When hell freezes over, it has been said, Minnesota public schools will open two hours late. Living in such a forbidding climate breeds stoic realism. The political leaders the state has produced, such as Hubert Humphrey and Walter Mondale, while proud liberal Democrats, were not carried away by wishful thinking. Eugene McCarthy, who opposed Lyndon Johnson in hopes of ending the Vietnam War, brought a certain wistful resignation to the effort. He wasn’t going to win but trudged on anyway.

Minnesota’s senior senator, Amy Klobuchar, who announced her presidential candidacy as snow covered the platform, is positioning herself as a reasonable and pragmatic Democrat — and it suits her. She considers the Green New Deal “aspirational,” and expresses measured reservations about Medicare for All.

At her CNN town hall at St. Anselm College in Manchester, N.H., the other night, Klobuchar told an assuredly disappointed student that she does not favor “free college” for just anybody who says they want to go.

These positions alone set the third-term senator apart from the rest of the Democratic field. It doesn’t mean, though, that her pragmatism will prove to be practical. She told the student that she wants to make it “easier” for students to refinance their debt. “If millionaires can refinance their yachts,” she said, “students should be able to refinance their loans.” It’s a crowd-pleasing argument, if it can be called an argument at all, but also specious.

Students, after all, can and do refinance their loans. But making it “easier” to do so won’t make college any cheaper for young people eager to enroll. It will probably make higher education more costly by making it seem less expensive to prospective students and their families.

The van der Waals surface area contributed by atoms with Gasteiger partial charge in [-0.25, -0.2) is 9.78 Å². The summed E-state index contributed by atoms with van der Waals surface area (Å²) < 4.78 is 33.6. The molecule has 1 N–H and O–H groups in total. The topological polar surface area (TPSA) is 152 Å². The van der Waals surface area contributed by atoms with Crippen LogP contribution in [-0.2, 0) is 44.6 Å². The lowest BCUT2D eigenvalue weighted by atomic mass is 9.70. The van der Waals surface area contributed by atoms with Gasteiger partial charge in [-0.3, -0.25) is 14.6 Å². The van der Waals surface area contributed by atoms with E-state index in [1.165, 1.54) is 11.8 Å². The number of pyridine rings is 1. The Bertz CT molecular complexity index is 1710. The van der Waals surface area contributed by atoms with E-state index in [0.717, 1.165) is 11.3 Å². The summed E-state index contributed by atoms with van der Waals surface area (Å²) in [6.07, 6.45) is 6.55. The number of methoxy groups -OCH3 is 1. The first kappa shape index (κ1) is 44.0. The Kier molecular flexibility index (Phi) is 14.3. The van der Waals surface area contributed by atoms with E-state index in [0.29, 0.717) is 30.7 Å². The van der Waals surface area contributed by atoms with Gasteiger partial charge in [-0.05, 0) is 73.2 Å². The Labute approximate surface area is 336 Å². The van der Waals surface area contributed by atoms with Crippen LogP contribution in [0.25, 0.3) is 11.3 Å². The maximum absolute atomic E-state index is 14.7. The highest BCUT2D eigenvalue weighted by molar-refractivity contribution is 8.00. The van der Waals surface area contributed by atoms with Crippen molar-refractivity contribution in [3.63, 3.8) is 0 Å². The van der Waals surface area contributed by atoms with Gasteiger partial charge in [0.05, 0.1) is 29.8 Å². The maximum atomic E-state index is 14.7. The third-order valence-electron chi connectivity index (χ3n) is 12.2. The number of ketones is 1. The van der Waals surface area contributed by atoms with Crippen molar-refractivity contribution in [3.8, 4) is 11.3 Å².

Klobuchar hasn’t been specific about her plan — doing so might take the bloom off the rose — but Sen. Elizabeth Warren has, and Warren’s plan might be politically appealing but is bad policy.

Warren has proposed a federal program that would allow students to refinance at current interest rates, which the Congressional Budget Office says will cost $60 billion. If the average borrower took advantage of the plan, as costly as it would be for everybody else, his or her monthly payment would go down by about $8 a month. Those who owe more than $44,000 would pay $15 less. These reductions won’t help the borrower very much, and they are so minimal that they can’t be expected to reduce delinquency or default rates. That means they won’t help the lender, which is the taxpaying public. (Upon graduation, students in New Hampshire, according to CNN, carry on average about $36,000 in debt.)

Making refinancing easier, unless the details are spelled out, sounds pretty good, which is what politicians want when they’re campaigning. But such plans do nothing to fix the problem, and fixing problems is what pragmatists say they can do. They present themselves as the realists who take a good hard look at difficult situations and proceed based on solid facts.

Sen. Klobuchar at St. Anselm College said women candidates should “speak softly and carry a big statistic.” That’s probably not a winning slogan, and none of us wants to be pelted with metrics. That includes people who regard blizzards of verifiable numbers as a protection against Trump adviser Kellyanne Conway’s “alternative facts.” Even so, we’d like to see more about Klobuchar’s plans. That will help us figure out how pragmatic they really are.

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